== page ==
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Search Results 0 to 14 of about 15 (some duplicates have been removed)
recommended bed in america. >>> new nuclear fears in japan. officials say a partial meltdown is likely happening now and multiple meltdowns are a real possibility. >>> unbelievable amateur video at the moment the tsunami hit. water pouring in, flooding cars and everything in its way in miyako, japan. more amazing pictures next. hi, everybody. great to have you with me today. i'm thomas roberts. this is the continuing coverage of the disaster in japan. it's 12 noon in the east and 2:00 a.m. monday in japan. three major stories developing now in that country. up first, sobering words from japan's prime minister. he says the earthquake and tsunami disaster is the nation's worst crisis since world war ii. meanwhile, workers at a nuclear power plant hit by the earthquake and tsunami are trying to keep temps down to prevent the disaster from grewing worse. the escalating crisis includes the threat of multiple meltdowns. >>> more than 200,000 people have been forced to evacuate a 12-mile radius around nuclear plants. japan's chief cabinet secretary says nine people tested positive for high ra
of miyagi prefecture as well. some towns in japan are running out of coffins and body bags. one town was completely flattened, among the dead people who could not get out of their hospital beds. 1700 residents still missing. but in the middle of all of this destruction, an amazing rescue. an elderly man alive. he was found alive and he survived three days under rubble in miyagi, japan. rescuers scaried him out today. msnbc's chris jansing has made her way to tokyo, there live for us. chris, what are you seeing? >> reporter: well, i have to tell you, when you see that video of the one man being rescued you see there are a few glimmers of hope here. but they are indeed few and far between. the scenes have been absolutely unrelenting devastation. 1,000 bodies, as you said, washing up on one shoreline. they had been washed into the sea bi-the huge waves of the tsunami and are now coming back up. and in town after town after town in the northeast we are seeing millions of people who are about to spend their fourth night, it's 11:00 p.m. here in japan, without heat, without electricity, an
in japan. this is new video of when the powerful tsunami hit. watch this. a tsunami wave swallowing up this town. water rushing over homes, sending them splintering into pieces. over on top of their buildings. homes ripped from their foundation sending down a river of destruction. that's awesome in its powerfulness to watch. fears of a nuclear meltdown after this explosion rocked the fukushima nuclear plants. they continue yet again today. good morning. good to have you along with us. welcome, allison. >> the images out of japan are jaw dropping. this is a buddhist temple rocking back and forth from the sheer jolt of the quake. rescue and relief efforts are now underway. millions of people are left without food, water and electricity for days. japanese officials near thousands of people may be dead. bill: we have julian from sendai in northern japan where the tsunami came onshore near this nuclear power plants. what's the latest from there? >> i have been down by the sendai airport watching the japanese military collecting body parts from the paddy fields around the airport. the power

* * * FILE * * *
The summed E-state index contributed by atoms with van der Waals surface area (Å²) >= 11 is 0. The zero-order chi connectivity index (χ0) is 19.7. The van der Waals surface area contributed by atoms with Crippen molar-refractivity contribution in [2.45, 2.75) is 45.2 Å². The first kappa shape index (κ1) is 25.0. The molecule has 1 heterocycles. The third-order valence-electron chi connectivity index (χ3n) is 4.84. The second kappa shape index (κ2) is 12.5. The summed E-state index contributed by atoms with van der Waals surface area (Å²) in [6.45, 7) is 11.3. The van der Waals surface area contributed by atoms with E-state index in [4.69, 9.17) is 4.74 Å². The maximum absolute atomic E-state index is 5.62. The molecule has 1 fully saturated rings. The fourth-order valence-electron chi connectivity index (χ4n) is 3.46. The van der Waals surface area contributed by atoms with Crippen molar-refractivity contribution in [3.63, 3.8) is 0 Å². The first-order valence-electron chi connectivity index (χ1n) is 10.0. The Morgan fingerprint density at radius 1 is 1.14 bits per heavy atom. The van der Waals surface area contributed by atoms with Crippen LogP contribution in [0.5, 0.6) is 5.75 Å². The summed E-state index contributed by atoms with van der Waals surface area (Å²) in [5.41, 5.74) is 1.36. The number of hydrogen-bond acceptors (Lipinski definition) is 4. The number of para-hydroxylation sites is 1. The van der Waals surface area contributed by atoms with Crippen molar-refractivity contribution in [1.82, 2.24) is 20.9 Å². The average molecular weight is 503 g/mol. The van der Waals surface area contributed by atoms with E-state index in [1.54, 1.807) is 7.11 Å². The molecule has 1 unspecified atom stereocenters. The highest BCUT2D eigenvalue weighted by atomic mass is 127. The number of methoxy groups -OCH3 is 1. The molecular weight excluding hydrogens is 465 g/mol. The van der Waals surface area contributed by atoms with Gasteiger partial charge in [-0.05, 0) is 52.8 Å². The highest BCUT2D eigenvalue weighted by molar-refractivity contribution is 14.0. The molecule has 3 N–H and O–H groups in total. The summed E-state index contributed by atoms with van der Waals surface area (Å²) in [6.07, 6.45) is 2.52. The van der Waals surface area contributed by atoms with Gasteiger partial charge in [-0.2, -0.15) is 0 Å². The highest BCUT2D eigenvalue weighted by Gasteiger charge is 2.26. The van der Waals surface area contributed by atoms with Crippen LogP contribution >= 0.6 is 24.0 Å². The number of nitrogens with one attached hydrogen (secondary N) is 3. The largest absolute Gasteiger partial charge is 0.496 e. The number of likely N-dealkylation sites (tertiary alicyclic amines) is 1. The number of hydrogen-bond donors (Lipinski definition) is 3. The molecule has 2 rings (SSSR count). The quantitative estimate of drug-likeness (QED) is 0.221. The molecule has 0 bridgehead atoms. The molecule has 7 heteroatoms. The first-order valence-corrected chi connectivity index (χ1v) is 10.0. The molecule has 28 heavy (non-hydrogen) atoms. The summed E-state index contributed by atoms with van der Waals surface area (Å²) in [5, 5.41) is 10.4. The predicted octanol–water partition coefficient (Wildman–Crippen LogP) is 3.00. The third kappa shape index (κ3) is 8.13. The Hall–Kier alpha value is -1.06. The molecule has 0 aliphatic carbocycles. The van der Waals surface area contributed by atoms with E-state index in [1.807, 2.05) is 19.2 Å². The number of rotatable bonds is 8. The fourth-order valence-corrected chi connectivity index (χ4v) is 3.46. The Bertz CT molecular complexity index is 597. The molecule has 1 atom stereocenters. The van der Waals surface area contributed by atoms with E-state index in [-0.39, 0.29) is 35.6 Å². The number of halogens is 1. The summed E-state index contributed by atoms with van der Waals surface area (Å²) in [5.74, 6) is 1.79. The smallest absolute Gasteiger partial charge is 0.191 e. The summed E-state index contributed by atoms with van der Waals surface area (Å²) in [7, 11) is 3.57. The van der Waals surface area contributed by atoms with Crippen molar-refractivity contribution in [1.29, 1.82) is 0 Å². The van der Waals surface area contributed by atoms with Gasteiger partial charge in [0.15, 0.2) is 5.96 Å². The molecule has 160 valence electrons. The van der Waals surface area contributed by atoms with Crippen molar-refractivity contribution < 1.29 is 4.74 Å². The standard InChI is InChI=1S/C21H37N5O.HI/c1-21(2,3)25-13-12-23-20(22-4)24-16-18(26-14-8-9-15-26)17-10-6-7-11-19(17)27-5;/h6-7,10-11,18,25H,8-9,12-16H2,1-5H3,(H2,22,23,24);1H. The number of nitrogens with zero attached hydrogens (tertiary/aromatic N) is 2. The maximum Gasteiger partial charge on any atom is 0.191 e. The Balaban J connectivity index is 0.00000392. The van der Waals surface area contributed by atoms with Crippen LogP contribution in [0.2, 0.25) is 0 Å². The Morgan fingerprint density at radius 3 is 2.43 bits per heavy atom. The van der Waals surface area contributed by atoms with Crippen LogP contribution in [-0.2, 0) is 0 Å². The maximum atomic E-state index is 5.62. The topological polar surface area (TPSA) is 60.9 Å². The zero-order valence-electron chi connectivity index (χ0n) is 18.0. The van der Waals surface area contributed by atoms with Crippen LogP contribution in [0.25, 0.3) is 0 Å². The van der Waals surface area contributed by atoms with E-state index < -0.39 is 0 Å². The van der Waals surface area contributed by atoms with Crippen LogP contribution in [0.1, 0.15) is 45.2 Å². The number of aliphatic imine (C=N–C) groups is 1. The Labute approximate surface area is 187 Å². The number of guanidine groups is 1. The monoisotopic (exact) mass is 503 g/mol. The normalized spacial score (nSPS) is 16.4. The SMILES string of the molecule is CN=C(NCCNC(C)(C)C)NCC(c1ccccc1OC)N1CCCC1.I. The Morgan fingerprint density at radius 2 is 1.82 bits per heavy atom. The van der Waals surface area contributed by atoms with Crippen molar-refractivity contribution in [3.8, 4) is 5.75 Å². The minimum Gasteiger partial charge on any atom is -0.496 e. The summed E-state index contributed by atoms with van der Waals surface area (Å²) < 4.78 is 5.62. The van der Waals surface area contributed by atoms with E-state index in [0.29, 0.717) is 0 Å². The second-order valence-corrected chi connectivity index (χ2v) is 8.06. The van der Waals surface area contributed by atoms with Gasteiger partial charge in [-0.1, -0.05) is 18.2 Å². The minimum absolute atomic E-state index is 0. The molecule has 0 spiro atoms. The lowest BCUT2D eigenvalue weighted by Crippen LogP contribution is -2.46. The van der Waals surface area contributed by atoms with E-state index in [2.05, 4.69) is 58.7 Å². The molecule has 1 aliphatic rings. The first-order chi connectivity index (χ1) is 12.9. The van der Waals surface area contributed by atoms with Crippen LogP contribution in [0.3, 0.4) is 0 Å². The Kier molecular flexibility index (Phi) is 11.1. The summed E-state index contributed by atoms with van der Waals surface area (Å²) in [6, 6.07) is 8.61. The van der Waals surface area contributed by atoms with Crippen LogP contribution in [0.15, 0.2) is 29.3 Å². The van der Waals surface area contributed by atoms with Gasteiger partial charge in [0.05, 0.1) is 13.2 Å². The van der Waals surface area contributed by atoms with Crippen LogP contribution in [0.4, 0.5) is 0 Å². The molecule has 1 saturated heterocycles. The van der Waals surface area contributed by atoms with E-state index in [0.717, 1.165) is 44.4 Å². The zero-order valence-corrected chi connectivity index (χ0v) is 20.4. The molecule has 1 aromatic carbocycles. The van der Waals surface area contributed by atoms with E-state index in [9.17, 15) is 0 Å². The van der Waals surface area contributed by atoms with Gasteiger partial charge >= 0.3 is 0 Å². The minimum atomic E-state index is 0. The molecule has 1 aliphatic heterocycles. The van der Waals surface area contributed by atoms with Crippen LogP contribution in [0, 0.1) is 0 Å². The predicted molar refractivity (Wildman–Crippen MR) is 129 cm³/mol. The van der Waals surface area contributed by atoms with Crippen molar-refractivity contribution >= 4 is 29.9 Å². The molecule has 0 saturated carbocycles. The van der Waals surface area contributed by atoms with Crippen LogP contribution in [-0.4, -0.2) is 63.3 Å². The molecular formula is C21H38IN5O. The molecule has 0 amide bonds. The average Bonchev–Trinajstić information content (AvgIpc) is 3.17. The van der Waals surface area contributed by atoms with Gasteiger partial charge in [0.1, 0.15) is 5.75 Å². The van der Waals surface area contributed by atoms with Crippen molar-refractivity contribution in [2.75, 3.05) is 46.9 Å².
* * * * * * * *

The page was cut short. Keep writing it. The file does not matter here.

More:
>>> good morning. disaster in japan. another 1,000 bodies washed up along japan's earthquake and tsunami-ravaged coast, as the nuclear crisis deepens, with a new explosion at an already damaged power plant. ann curry reports live from the region still reeling from the massive disaster today, monday, region still reeling from the massive disaster today, monday, march 14, 2011. captions paid for by nbc-universal television >>> the images continue to haunt us all. welcome to "today" on a monday morning. i'm matt lauer. >> i'm meredith vieira. japan's prime minister calling this the gravest crisis in his country since world war ii. >> the death toll is now estimated at 10,000. that's expected to climb. so far, about 2,800 people are confirmed dead including those 1,000 bodies discovered overnight. meanwhile, 11 workers have been injured during a second hydrogen explosion today at the fukushima nuclear plant and the u.s. military shifted some of the fleet further away from shore after military personnel were exposed to low level radiation. the state department is warning americans
at the reactor. >> we begin with the japan situation. it's apocalyptic >> the aftershocks unsettling people for a fourth day. >> the ground is still shaking and the danger is still growing. >> about 10 minutes ago, we were shaken pretty good here in downtown tokyo. >> no food, water, heat, or shelter. >> 10% of the food and water they need. >> for it was just the wake they would have gotten on their feet, but the tsunami knocked it over the edge. >> the shoreline, 1,000 bodies washed up today. >> the focus is on search and rescue. >> i want to reiterate how heartbroken we are. >> the disaster is compounded by a potential for a nuclear nightmare. >> the threat to survivors is getting worse. two nuclear plants are dangerously hot. >> a second hydrogen explosion rocked the plant. >> at the puck shimma nuclear plant, reactors 1 and 3 are in melt down. >> it's very telling for the ship that far out was detecting radiation. >> a fear of nuclear melt down is spreading to american politics and the debate over energy. >> senators are weighing in on nuclear power. >> we are willing to look at nuclear